The National Apprenticeship Service (NAS) and Skills Funding Agency have this week published a statement (click here) saying they are “determined to see that recent rapid expansion of Apprenticeships is not achieved at the expense of quality”.

This follows exclusive coverage published by FE Week which detailed training providers delivering 12 Week Apprenticeships (click here) as well as the dramatic surge in 25+ apprenticeship starts (click here).

The NAS ‘Statement on the Quality of Apprenticeship Delivery Models’ says: “NAS will work with the Skills Fuding Agency and look critically at Apprenticeships delivered in a condensed way” and where the learner does not need to achieve the full apprenticeship framework “partial completion should be reflected in a reduction in the funding”.

The Statement also stresses that “An apprentice must be employed in a job role with a productive purpose, which will allow them to have the wider employment experience key to an Apprenticeship.

NAS will work with the Skills Funding Agency and look critically at Apprenticeships delivered in a condensed way”

“It is not acceptable for a provider or associated organisation to directly employ apprentices without such real work, purely with the intention of them achieving the Apprenticeship” and “Apprenticeship funding provided by The Skills Funding Agency cannot be used to pay Apprenticeship wages”.

The NAS employ more than 300 staff, most of whom have been focused on selling apprenticeships to employers and achieving government targets. However, with targets for the number of 19+ apprenticeship starts smashed early and questions being raised about the quality of delivery, their remit has recently changed.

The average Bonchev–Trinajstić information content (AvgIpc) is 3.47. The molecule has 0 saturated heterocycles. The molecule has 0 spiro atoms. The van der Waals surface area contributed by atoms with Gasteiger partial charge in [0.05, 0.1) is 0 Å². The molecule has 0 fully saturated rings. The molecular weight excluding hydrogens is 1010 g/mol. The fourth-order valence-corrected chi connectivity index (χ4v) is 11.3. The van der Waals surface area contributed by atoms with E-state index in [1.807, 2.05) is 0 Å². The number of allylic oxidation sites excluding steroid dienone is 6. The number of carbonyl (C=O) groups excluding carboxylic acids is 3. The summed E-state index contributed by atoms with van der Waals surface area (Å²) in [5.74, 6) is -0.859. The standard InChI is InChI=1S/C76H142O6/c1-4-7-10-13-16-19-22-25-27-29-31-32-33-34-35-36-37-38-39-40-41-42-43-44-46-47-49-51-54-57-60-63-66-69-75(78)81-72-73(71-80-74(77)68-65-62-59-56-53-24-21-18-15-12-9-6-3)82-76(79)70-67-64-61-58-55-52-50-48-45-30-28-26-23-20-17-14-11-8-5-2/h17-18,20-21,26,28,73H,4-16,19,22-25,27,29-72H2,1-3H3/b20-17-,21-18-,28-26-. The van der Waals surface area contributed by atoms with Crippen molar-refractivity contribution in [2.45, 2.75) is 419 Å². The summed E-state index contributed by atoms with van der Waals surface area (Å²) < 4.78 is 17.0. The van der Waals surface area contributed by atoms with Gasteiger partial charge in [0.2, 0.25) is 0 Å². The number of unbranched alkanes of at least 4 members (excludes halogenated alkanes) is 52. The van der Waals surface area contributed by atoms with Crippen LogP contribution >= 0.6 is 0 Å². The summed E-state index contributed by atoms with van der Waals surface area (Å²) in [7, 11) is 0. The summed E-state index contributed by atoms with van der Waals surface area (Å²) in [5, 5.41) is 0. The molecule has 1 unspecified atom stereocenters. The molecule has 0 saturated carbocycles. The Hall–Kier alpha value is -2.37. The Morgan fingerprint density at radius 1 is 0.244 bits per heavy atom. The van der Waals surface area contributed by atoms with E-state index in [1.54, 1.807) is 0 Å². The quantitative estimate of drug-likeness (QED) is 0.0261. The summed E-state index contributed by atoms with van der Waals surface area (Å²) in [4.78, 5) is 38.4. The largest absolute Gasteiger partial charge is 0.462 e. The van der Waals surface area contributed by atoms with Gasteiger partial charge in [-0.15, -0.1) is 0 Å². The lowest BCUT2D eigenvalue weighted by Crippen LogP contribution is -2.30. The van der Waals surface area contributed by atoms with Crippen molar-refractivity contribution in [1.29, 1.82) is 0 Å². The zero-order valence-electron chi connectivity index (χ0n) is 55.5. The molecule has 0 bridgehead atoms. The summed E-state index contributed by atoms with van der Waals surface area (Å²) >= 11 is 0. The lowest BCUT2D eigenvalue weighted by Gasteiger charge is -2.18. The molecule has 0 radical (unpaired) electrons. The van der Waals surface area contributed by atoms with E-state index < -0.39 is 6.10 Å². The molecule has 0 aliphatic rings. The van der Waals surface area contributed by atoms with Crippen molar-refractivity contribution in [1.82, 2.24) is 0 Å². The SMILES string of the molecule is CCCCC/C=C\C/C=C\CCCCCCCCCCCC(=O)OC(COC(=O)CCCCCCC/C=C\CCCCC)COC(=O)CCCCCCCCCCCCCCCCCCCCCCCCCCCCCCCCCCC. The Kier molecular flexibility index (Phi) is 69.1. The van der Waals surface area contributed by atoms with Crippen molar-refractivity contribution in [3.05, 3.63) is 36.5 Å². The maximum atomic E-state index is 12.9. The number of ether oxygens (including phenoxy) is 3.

A BIS spokesperson said: “A clearer role and remit for the NAS has been set out by Business Secretary Vince Cable. On 18 July the Secretary of State issued a Direction to the Chief Executive of Skills Funding Agency requiring him to delegate a range of functions to the Chief Executive Officer of the NAS”.

BIS went on to tell FE Week that the NAS will now be “accountable for ensuring quality and standards and securing value for money for public investment in apprenticeships. The underpinning services that will support these new arrangements are currently being finalised within the NAS and Skills Funding Agency and are expected to be in place by early autumn.”

It remains unclear how the NAS sales force will take on a new quality assurance role, but their statement concludes that they “will continue to work with external partners including AELP, AoC and Ofsted to develop this statement as part of our joint ambition to support the delivery of high quality Apprenticeships. We will also look to issue updates and examples on how this statement is applied in practice.”

Questions also remain as to how the NAS will monitor delivery models and value for money given a recent announcement from the Skills Funding Agency that to “reduce bureaucracy and to simplify the future funding of adult skills” they will no longer collect Apprenticeship group and one to one delivery hour data from providers (click here).